Opportunity Sits in a Small Crater, Near a Bigger One

outcrop near Opportunity
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January 25, 2004

NASA's Opportunity rover returned the first pictures of its landing site early today, revealing a surreal, dark landscape unlike any ever seen before on Mars.

Opportunity relayed the images and other data via NASA's Mars Odyssey orbiter. The data showed that the spacecraft is healthy, said Matt Wallace, mission manager at NASA's Jet Propulsion Laboratory.

"Opportunity has touched down in a bizarre, alien landscape," said Dr. Steve Squyres of Cornell University, Ithaca, N.Y., principal investigator for the science instruments on Opportunity and its twin, Spirit. "I'm flabbergasted. I'm astonished. I'm blown away."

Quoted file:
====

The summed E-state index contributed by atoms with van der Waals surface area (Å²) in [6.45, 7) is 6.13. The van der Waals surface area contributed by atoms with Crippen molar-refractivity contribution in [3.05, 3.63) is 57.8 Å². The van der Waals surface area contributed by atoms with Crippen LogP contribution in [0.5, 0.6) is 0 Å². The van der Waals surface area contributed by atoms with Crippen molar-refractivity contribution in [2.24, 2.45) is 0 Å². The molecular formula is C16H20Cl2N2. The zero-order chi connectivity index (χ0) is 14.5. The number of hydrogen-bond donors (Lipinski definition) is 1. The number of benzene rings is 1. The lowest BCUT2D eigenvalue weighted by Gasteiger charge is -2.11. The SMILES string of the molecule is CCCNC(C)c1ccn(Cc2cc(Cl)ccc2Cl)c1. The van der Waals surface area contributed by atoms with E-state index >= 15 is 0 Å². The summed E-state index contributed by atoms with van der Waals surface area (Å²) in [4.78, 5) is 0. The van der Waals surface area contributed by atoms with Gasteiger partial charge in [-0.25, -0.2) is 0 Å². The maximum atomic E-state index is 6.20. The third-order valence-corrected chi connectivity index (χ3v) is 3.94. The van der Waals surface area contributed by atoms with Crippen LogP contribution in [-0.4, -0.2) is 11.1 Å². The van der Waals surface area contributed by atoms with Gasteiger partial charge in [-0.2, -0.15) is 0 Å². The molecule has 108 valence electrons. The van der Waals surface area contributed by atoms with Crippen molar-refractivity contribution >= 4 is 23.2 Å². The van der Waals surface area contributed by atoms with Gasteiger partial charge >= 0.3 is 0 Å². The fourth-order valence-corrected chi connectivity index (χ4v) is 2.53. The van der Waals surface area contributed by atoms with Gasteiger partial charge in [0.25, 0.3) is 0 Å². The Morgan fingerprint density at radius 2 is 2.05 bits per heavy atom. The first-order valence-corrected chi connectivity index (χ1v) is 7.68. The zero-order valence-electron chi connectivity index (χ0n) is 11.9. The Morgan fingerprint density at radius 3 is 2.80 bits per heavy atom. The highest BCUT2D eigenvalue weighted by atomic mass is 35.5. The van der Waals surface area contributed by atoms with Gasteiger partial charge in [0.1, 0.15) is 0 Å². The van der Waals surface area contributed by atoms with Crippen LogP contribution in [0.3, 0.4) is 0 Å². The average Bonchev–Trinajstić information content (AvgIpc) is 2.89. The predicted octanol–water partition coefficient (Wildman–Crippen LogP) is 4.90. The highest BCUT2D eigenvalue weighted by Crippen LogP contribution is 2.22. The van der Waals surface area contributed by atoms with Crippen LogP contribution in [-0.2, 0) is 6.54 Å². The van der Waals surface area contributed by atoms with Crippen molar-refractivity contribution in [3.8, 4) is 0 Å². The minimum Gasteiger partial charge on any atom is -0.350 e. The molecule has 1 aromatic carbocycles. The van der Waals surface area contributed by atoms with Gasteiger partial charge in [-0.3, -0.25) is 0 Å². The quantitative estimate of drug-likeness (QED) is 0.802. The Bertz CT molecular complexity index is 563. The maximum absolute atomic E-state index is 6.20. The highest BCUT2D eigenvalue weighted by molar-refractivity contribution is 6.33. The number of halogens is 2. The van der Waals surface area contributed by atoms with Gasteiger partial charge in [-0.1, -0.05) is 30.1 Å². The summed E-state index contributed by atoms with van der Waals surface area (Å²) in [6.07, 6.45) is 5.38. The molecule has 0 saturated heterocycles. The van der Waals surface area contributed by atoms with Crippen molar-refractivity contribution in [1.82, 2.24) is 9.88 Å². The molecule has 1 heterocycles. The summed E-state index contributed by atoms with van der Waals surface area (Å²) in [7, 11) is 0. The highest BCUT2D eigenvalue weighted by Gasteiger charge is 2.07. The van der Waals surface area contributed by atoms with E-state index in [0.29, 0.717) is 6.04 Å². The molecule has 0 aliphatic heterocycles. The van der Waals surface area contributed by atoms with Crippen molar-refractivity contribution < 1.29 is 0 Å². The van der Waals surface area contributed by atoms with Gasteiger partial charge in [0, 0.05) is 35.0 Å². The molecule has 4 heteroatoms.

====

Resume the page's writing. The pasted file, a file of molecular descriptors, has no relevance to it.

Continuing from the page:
The terrain is darker than at any previous Mars landing site and has the first accessible bedrock outcropping ever seen on Mars. The outcropping immediately became a candidate target for the rover to visit and examine up close.

Wallace noted that the straight-ahead path looks clear for the rover to roll off its lander platform. The rover is facing north-northeast.

JPL Administrator Dr. Charles Elachi said, "This team succeeded the old fashioned way. They were excellent, they were determined, and they worked very hard."

JPL, a division of the California Institute of Technology, Pasadena, manages the Mars Exploration Rover project for NASA's Office of Space Science, Washington, D.C. Additional information about the project is available from JPL at http://marsrovers.jpl.nasa.gov and from Cornell University, Ithaca, N.Y., at http://athena.cornell.edu.

Guy Webster (818) 354-5011
JPL

Donald Savage (202) 358-1547
NASA Headquarters, Washington, D.C.

2004-36



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